A couple of weeks ago, I stopped by Trading Partners US headquarters in downtown Chicago to watch a pre-recorded bidding event and have lunch with Marc Halpin, Trading Partner's CEO, and Lindsay Tjepkema, Director of Marketing. The meeting brought me back to my early days at FreeMarkets, given that Trading Partners' entire business model has been modeled on creating a faster and cheaper version of FreeMarkets -- especially one targeted at larger middle market and smaller Fortune 500 firms. The office struck me as just about the opposite of a tech start-up or even most consulting firms in the sector.
I was the most under-dressed of the group that day, having skipped out on wearing a sport coat (just about everyone was in a suit). But that was about the largest difference in feel from FreeMarkets. They had copied the model down to even having event viewing rooms which had the appearance of those at FreeMarkets. In fact, Trading Partners is so focused on just performing "Full-Source"-like events, they will pass on more complicated, services projects which involve make/buy analysis or other non-core focus areas. All they do, in fact, is e-sourcing services, and they're proud of it.
The Trading Partners sourcing process reads like just about any strategic sourcing 5 or 7 step plan you might see out there. But what's unique is that they have created their own bidding software -- which is not for sale separate from use in bidding events -- with a significant number of formats, many of which Alan Buxton writes about on his blog Where Next. For example, they have, like many other providers, rank and transformational bidding, as well as more exotic types of auction formats such as Japanese, which create additional opportunities for procurement organizations in split of business situations (where a single supplier or low-cost award option is not always practical, but where you want to maximize competition among the most suppliers to create options). In addition to going deep on auction formats, Trading Partners offers a handful of services on the back-half of events such as implementation kick-starts which include additional supplier qualification reports and evaluations, although they stop short of first article testing.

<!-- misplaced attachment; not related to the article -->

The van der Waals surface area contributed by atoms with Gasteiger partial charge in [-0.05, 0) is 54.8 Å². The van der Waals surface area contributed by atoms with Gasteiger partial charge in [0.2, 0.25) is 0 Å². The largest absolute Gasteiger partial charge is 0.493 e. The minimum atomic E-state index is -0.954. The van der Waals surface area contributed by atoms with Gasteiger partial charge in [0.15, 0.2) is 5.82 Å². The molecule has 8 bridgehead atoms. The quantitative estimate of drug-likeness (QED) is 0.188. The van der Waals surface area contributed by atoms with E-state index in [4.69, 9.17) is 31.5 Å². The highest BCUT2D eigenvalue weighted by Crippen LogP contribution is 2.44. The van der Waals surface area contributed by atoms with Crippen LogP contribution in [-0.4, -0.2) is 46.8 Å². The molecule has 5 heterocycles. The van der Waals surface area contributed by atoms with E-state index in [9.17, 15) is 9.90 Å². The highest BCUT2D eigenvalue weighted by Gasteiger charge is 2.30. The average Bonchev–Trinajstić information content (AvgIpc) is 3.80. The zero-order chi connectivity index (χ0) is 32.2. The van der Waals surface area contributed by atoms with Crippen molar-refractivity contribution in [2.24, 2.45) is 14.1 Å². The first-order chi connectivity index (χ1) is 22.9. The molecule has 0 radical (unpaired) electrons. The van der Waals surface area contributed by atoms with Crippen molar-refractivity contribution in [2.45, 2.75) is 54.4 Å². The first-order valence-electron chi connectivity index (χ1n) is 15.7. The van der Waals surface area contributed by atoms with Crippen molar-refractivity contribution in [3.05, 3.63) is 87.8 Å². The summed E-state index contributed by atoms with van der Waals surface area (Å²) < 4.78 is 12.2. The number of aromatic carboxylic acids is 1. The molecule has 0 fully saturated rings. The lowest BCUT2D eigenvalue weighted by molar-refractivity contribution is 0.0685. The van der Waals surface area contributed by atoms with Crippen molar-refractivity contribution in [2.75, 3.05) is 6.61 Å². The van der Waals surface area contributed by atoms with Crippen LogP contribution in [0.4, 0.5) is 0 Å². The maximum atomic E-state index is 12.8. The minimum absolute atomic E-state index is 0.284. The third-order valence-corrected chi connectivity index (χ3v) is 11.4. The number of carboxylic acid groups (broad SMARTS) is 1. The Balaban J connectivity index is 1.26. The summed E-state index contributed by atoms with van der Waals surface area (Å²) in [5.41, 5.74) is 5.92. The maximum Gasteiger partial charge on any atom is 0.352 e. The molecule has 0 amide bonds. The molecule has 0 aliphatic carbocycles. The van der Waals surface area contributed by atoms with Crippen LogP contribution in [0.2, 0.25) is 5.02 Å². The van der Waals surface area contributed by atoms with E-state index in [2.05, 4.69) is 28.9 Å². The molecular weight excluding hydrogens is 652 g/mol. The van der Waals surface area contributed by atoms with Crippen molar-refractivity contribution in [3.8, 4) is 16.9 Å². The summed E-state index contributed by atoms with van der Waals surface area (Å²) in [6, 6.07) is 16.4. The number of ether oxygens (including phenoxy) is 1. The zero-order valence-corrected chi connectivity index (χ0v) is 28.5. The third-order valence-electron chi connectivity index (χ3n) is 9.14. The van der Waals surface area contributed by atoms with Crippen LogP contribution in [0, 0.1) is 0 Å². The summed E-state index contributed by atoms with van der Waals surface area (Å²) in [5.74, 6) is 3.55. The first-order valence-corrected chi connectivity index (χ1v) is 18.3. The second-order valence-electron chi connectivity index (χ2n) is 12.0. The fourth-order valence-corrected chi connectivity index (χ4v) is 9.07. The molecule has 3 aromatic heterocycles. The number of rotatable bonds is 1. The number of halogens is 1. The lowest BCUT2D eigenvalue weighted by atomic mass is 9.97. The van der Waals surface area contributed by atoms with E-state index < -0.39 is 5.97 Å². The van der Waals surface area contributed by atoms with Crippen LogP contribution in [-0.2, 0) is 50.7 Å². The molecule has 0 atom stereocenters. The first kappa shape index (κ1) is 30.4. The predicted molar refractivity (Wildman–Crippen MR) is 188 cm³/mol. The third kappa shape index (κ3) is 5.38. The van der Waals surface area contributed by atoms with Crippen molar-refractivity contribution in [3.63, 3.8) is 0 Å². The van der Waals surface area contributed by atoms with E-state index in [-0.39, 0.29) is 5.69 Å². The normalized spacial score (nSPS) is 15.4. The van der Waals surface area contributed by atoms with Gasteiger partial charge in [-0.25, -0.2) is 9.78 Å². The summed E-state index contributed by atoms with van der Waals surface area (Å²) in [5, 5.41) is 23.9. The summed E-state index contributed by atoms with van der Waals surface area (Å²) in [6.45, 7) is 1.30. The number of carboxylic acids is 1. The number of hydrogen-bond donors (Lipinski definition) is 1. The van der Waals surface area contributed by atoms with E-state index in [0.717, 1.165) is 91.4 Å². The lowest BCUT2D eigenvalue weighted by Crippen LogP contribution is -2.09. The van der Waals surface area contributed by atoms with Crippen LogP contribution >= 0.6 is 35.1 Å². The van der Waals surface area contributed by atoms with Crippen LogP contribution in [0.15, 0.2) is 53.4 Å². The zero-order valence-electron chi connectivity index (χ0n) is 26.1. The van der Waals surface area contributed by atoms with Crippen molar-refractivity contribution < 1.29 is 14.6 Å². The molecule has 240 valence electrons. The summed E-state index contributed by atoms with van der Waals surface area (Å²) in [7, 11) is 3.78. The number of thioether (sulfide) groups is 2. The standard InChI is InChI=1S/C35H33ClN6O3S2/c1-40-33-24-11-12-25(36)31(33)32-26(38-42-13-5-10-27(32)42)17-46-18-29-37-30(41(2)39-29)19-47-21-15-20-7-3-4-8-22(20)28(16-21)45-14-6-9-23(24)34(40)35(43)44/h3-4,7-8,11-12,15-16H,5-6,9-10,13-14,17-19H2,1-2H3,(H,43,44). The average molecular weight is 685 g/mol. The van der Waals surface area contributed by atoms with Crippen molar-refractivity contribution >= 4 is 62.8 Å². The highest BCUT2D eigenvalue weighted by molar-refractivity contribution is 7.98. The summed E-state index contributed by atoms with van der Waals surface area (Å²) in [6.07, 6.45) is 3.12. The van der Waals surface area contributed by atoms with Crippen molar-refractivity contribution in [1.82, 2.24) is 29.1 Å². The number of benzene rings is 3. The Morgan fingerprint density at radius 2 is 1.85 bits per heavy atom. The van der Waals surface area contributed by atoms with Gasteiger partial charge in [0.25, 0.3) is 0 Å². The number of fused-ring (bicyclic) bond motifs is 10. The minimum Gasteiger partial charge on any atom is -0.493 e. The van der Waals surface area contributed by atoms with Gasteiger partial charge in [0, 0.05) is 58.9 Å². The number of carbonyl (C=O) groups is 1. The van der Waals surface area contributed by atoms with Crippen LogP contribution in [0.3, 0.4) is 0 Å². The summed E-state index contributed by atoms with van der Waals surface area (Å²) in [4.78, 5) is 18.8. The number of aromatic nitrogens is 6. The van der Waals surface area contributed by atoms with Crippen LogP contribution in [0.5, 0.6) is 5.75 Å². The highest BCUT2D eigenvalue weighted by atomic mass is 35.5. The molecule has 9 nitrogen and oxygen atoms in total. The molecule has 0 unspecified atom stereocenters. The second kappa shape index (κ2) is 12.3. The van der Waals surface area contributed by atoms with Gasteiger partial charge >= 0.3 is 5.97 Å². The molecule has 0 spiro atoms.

Trading Partners currently has 92 employees globally with just over 40 residing in North America. Considering that their entire business model is predicated on reverse auctions, their growth is testament to the fact that there is significant opportunity for companies to continue to achieve savings -- or achieve savings for the first time -- in the current market climate which often favors suppliers over buyers. Even though they are somewhat quiet about their revenue model, it would appear they offer the gamut of fee options from 100% fixed fee to entirely variable/savings based (and everything in between). For their larger clients, who run 25-30 events per year -- a number representing around 25-35% of their spend -- the variable model provides a lower cost for what would be a six of seven figure fixed cost in a time when cash is king.
What's next for Trading Partners? I'd reckon more of the same. Marc's strategy is like a bullet spiraling out of a rifled barrel of a gun, heading directly at a target. Their razor focus is refreshing in a time when many services-driven firms want to be all things to all people -- at least within the procurement and sourcing world. Still, there will no doubt be a point when the reverse auction market is saturated, but I suspect by then, Trading Partners will have figured out the next FreeMarkets-like model to copy, refine and improve on.
- Jason Busch